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Chockstone Forum - Gear Lust / Lost & Found

Rave About Your Rack Please do not post retail SPAM.

Author
Soft Shackle to Re-Sling Old Cam

Jacques Shurmer
17-Nov-2015
9:56:51 AM
Hello,
Recently I have got my hands on a few old Metolius TCU spring loaded camming devices, one did not have a sewn nylon sling like that rest so I was investigating a solution for this.
Due to the age and condition of the spring loaded camming device I cannot justify paying to have a professional re-sling it with a bar tacked nylon/ dyneema sling.

So I propose a discussion on the following solution I will commence using. I had an extra 4mm SK-78 dyneema soft shackle (finished with a button knot and tails are tapered and buried) lying around and thought that it could be a really viable solution that ticks all the boxes. I would be confident that the MBS of this soft shackle would be greater than 40kN.



I have used a castration band to ensure the soft shackle splice will not open allowing the loop to pop over the button knot and also to ensure that the strands immediately after the button knot are in bearing contact with the plastic coated steel wire to ensure the maximum surface area upon loading.

I will probably use this cam for AID only due to its condition but i'm with famous last words that this would perform as well as a standard sling ;) ?

Make Comment, has anyone else used soft shackles for this purpose?.

Thanks You

IdratherbeclimbingM9
17-Nov-2015
10:29:28 AM
I know you are describing something different, but from the photo it is hard to tell how you have attached it...
Without doing a search I know that there are a number of threads about girth hitching tape to cables on slcd's. BD technical mob advise against this practice due lowered strength rating involved.

Why not simply tie an appropriate sling or cord to the slcd-loop as a continuous length loop with an appropriate knot for same (water knot for sling, triple fishermans knot for spectra cord, etc)?

You should've asked Stu to tie on one of his old bits of tatt commensurate with the cam before selling it to you!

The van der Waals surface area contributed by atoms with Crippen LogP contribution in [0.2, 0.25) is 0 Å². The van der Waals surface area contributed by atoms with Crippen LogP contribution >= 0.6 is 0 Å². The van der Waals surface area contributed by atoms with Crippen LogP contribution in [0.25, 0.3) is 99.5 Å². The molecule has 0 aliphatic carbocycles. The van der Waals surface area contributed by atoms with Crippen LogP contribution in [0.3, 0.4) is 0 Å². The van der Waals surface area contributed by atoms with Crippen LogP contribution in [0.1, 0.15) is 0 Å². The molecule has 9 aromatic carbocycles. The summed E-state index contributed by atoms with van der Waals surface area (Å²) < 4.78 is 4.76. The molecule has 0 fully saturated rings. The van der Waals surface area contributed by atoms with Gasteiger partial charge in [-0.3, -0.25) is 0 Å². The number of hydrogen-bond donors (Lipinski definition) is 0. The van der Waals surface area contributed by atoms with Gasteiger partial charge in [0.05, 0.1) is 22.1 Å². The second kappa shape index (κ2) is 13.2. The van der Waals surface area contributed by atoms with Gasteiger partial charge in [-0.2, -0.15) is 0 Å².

;-)
TimP
17-Nov-2015
10:54:35 AM
I vaguely recall that clipping direct into these cams was OK because of the 'U' shaped wire formed by the two stems and spreader bar not like single stem cams where the bend in the wire loop is more extreme under load, (if clipped direct) hence the need for the sling.

Clipping direct has advantages in aid as it gets you that tiny bit higher.

I'm interested to see if this dyneema crosses over into climbing, it seems to have revolutionised sailing rigging, but I expect the soft shackle thing only works under a consistent load like standing rigging.
widewetandslippery
17-Nov-2015
11:51:37 AM
Im with M9 why not buy a bit of sling and tie a knot? I
kieranl
17-Nov-2015
1:55:34 PM
I've got some of those old TCUs and I clip direct with a krab - or I would if I still used them. If you're just going to use them for aid, then any bit of tat should do.

IdratherbeclimbingM9
17-Nov-2015
2:46:48 PM
>I would probably use this cam for AID only.

I hear you, but feel the need to point out a caveat that I use for similar situations.
Most 'old' gear is still good for its original strength rating, unless we are talking about software (slings etc).
Aiding on crap is fine as long as everyone involved knows which are the crap bits of gear.

Most people mark their gear for easy identification and return when racks end up blended.
I mark my suspect gear with a different colour to my good gear... When we swap leads and rack, my partners appreciate this. I also notice they often remove the suss gear and hand it back to me ;-)

Another point to bear in mind is that occasionally you may find yourself run out above thin gear & the last decent placement is occupied by one of the suss marked pieces... This makes for keeping hard aid leads interesting!
;-)

I wonder how much thought borrowers of mikl's loaner rack give to it?
Heh, heh, heh.

sliamese
18-Nov-2015
11:57:18 AM
It'll be fine. Sure it reduces the load bearing capacity a bit, but given usual circumstances you'll never create forces big enough to be concerned about.

Anyway having pieces on your rack you only just trust is good for your onsighting! ;)

IdratherbeclimbingM9
18-Nov-2015
12:38:55 PM
On 18/11/2015 sliamese wrote:
>Anyway having pieces on your rack you only just trust is good for your onsighting! ;)

... And these kind of pieces make excellent bail pieces if ever the need arises.
;-)
GoUp!
18-Nov-2015
4:33:11 PM
Maybe could use soft links? We use them in paragliding to replace carabiners. I know of two brands - essentially the same thing - by Ozone and Supair.
http://www.xcmag.com/2015/07/ozone-big-link-lites/
http://supair.com/products/en/accessoire/connect-30.html
james
19-Nov-2015
3:32:55 PM
Not sure soft links would be so great for climbing....would they reliably stay closed with the jigging up & down from rope movement?? On a wing this isn't an issue because there is always at least body weight (or more) keeping them them 'closed'.

There are 10 messages in this topic.

 

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